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The year is 1931. US president Hoover on June 20 announces the so-called Hoover Moratorium. Hoover's proposition was to put a one-year moratorium on payments of World War I and other war debt, postponing the initial payments, as well as interest. This obvious is especially a relief to Germany and Austria. The proposal outrages a lot of people and especially the France government is highly upset by the proposal.
Scott Sumner in a blog post today calls Bennett McCallum "the most respected NGDP advocate in the entire world". I completely agree with Scott. McCallum's work on "Nominal Income Targeting" (maybe out of respect for McCallum we should really call it that...) is second to none and everybody interested in the topic should read all of his work (I am getting there...). I am particularly impressed with Dr. McCallum's work on Nominal Income Targeting in Small Open economies.
The great thing about the blogosphere is that everything is happening in “real-time”. In economic journals the exchange of ideas and arguments can go on forever without getting to any real conclusion and some debates is never undertaken in the economic journals because of the format of journals.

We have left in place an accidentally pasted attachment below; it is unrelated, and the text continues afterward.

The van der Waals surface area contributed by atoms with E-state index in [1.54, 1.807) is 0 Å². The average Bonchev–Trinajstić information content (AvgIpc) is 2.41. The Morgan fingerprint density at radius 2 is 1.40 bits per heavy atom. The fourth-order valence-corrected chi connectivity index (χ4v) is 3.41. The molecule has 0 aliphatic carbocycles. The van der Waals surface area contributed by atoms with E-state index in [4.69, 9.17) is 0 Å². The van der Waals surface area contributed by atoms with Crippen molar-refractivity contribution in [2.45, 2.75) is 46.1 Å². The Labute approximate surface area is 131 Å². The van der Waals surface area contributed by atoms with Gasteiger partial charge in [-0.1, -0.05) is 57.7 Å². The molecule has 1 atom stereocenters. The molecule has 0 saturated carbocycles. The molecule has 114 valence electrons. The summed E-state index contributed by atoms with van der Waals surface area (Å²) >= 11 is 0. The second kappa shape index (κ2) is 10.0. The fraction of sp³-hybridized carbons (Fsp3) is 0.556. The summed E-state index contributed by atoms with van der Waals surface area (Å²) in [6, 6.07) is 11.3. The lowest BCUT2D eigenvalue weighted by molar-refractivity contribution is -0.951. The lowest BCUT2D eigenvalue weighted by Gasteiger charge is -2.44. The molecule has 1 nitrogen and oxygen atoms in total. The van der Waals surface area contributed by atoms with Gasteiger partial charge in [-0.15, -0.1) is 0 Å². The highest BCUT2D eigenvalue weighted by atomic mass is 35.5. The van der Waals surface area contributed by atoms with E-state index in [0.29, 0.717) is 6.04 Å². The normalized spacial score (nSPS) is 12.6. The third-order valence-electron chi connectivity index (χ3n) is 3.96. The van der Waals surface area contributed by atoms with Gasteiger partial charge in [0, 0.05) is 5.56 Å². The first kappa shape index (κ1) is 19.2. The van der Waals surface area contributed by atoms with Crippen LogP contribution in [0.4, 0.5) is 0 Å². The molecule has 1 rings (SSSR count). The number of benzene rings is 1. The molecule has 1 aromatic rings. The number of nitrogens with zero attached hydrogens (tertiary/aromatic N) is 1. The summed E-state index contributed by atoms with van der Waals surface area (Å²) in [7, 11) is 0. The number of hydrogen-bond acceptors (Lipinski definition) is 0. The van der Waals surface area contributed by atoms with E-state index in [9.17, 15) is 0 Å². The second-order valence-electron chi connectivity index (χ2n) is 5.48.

I always enjoy reading whatever George Selgin has to say about monetary theory and monetary policy and I mostly find myself in agreement with him.
Clark Johnson's paper on the Great Recession has reminded me of Milton Friedman's so-called "Plucking model" as Johnson mentions Friedman original 1966 paper on the Plucking model. I haven't thought of the Plucking model for some time, but it is indeed an important contribution to economic theory which in my view is somewhat under-appreciated.
First Market Monetarism hit Wikipedia and now it is "Nominal Income Targeting". It is interesting stuff. So take a look. However, the writer(s) obviously has a Market Monetarist background of some kind (and no, it is not me...). This is obviously nice, but it should be noted that Nominal Income Targeting has quite long history in the economic literature pre-dating Market Monetarism and that in my view should be reflected on the "Nominal Income Targeting"-page on Wikipedia. I also miss the link to the Free Banking literature. Furthermore, there should be cross references to other monetary policy rules such as price level targeting and inflation targeting. But the great thing about Wikipedia is that these texts over time improves...